Sunday, June 12, 2011

One week to go

I am almost finished with my 30 day challenge of no sugar/grains.  It's been surprisingly easy.  Even when I was making cupcakes for my son's third birthday party, I was able to resist.  I am proud of myself for that moment because I LOVE to eat raw batter.  I also love to eat frosting straight from a can. And I also used Oreo cookies to crush and make the "dirt" part of the cupcake...I can't even tell you how much I love dunking those cookies in milk.  I resisted every sweet thing possible that day!

I almost gave in and got just a spoonful of frosting.  I'm so glad I did.  I need to keep it a matter of the mind.  If I can resist, then I know I can always resist.  Now, I'm definitely looking forward to having a very special sweet treat as soon as this is over.  But I want to make it worth it and canned frosting will NOT be worth it.  The problem I have is that I only want to add back in either grains or sugar first to truly test out the effect.

I keep getting asked if I've noticed a difference.  I have noticed that I don't feel bloated at all...ever.  Which is nice, you know?  But as far as energy change, but that could be because I am not getting sleep at night since I'm still getting up 2-3 times a night to nurse my daughter.  So the broken sleep is kind of outweighing any positive energy change I might experience from this.

Preparation, again, is key.  We went to my mom's today and had no snacks.  Thankfully she had some good food for us to eat, but we really need to get better in having snacks with us.

I'm looking forward to my special, what to choose?  :)

Tuesday, June 7, 2011

I suck at farming...

So I'm not technically a farmer.  And I really don't even have a garden.  But I do have a few veggie plants! Not that it freaking matters because my tomatoes have rot!  I'm sure there is a technical word for it, but I don't even care at this point.  I am sooo mad.  AND I only have myself to blame.   I knew when I planted my lone tomato plant this year in the SAME bucket with the SAME soil as last year (I added a bit of new soil and mixed) that I was taking a chance, but I was in a hurry and just did it.

At first the plant looked awesome.  It grew tall and strong and before long there were tons of blooms.  Then the blooms started falling off.  So I kind of wrote it off as a good plant, but then I started seeing tomatoes!  I went out this afternoon to water things and this is what I saw:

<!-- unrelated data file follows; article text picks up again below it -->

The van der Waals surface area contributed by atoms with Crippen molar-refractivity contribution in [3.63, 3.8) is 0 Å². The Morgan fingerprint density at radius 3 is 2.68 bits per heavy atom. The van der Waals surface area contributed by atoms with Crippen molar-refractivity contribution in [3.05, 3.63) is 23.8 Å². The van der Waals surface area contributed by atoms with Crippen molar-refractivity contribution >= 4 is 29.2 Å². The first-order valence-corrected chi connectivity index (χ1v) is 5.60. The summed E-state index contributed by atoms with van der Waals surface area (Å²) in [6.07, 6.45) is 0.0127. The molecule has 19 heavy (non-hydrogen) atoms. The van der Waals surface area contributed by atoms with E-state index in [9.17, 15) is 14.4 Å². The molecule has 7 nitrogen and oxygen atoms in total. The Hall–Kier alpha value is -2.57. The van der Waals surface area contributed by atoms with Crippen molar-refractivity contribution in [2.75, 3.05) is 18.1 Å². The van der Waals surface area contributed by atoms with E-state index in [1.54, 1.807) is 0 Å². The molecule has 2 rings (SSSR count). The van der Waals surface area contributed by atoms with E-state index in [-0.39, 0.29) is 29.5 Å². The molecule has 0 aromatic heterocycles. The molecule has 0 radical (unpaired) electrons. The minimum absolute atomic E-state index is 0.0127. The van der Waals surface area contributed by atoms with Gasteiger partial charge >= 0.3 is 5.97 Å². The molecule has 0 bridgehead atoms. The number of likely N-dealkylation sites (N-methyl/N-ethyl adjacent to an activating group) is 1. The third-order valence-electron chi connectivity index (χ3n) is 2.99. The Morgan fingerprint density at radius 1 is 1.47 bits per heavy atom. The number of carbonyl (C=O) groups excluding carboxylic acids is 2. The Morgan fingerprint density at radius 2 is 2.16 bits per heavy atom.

SERIOUSLY?   And it's not just that one.  See the little one to the left of it?  Don't worry, it'll get the black funk too.  ALL of the bigger tomatoes have it.  This ticks me off.  I can't imagine how farmers feel when they have issues in an entire crop.  This is my one little measly plant and I am super disappointed.

So after that I decided I needed something to make me happy.  I looked around and saw my dill.  I love dill.  It's one of those herbs that I can eat on pretty much anything!  It's supposedly time to snip the flowers off if I want it to continue producing the herb, but look how pretty they are!  I'm not sure I can do that.  Perhaps I'll let it grow a little longer and try to harvest the seeds for next time!


I enjoy gardening, but the past two summers have not been good for us.  Last summer, although our garden looked great, I found out in June I was pregnant and was then sick for 16 weeks and couldn't bear the thought of eating, much less working outside in the heat tending to my veggies!   And this year I didn't prepare very well since I was having a baby around the time I should have been starting my seeds indoors!  

I still have cucumbers to come and bell peppers.  I planted peas and green beans and although they are producing right now, I just didn't plant enough for it to be worth it  you know?  I need to figure out what is best to plant in a small garden for high yield.  If a bell pepper produces enough, that will surely be worth it because I can freeze those.  Have you seen the price for any bell pepper other than the green ones?  Crazy high!  So that would definitely be one to grow.  

Well...I guess it's just one plant that has the funk.  At least I don't have 100 tomato plants that have it.

Sunday, June 5, 2011

Choices upon choices!!!

When it comes to eating healthy, there are a million different opinions.  And many times those opinions evolve over time.  However, I believe that we can't be that wrong from a pretty healthy diet if we eat our whole, natural foods as close to their natural state as possible, right?

For veggies, we know to try to eat organic.  And if we can get them locally, then it's a bonus!  Many times I think we, as a society, are under the impression that if it grows locally, it's better for us.  Well, in my opinion it is...if it's not laden with pesticides or genetically modified.  Sure, if you buy it locally you help reduce transportation issues (gas costs, pollution, etc.), but if you are putting chemicals in your body as the trade off, is that really worth it?